I sat in Concourse K at O’Hare Airport in Chicago recently, reading The New York Times and Fanfare and watching the passing parade for about three hours. This is very sobering work. I am not sure I saw one individual who was dressed individually. Most people looked like mall-crawlers. Most people looked overactive and stressful. They were moving at speed, like ants in a formicary. Others were merely bland and moved like wizened adolescents. It would be future ti suggest any sign of appetite among these citizens for Kenneth Patchen or J.V. Cunningham or Wallace Stevens or James Laughlin. A few people waiting for the evening flight to Manchester were reading paperbacks purchased at the airport. John Grisham and Danielle Steele and Dean Koontz were most in evidence. (One young man was reading Camus, but we must pretend he doesn’t exist.) I decided to buy The Door to December by Dean Koontz, “a number one New York Times author who currently has more than 100 million copies of his books in print.”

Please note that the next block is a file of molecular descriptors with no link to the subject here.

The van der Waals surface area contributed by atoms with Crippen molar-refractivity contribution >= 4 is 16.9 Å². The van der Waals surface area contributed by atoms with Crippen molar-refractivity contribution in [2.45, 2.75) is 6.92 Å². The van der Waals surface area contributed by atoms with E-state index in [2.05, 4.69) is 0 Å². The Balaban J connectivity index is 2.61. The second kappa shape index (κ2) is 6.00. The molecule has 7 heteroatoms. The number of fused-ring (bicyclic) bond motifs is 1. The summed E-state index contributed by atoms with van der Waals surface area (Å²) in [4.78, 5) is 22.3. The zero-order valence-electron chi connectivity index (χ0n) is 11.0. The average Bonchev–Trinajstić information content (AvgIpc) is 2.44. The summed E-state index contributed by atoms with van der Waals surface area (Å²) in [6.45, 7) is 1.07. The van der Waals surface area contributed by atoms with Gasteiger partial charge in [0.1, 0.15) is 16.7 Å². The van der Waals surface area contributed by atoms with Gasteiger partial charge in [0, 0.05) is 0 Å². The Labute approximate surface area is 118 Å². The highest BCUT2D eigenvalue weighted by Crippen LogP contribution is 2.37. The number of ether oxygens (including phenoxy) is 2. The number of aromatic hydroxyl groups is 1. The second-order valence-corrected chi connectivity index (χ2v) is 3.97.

Whatever the cause of his crumbling self-control, he was becoming undeniably more frantic by the moment.

Wexlers.

Manuello.

Why was he suddenly so frightened of them? He had never liked either of them, of course. They were originally vice officers, and word was that they had been among the most corrupt in that division, which was probably why Ross Mondale had arranged for them to transfer under his command in the East Valley; he wanted his right-hand men to be the type who would do what they were told, who wouldn’t question any questionable orders, whose allegiance to him would be unshakable as long as he provided for them. Dan knew that they were Mondale’s flunkies, opportunists with little or no respect for their work or for concepts like duty and public trust. But they were still cops…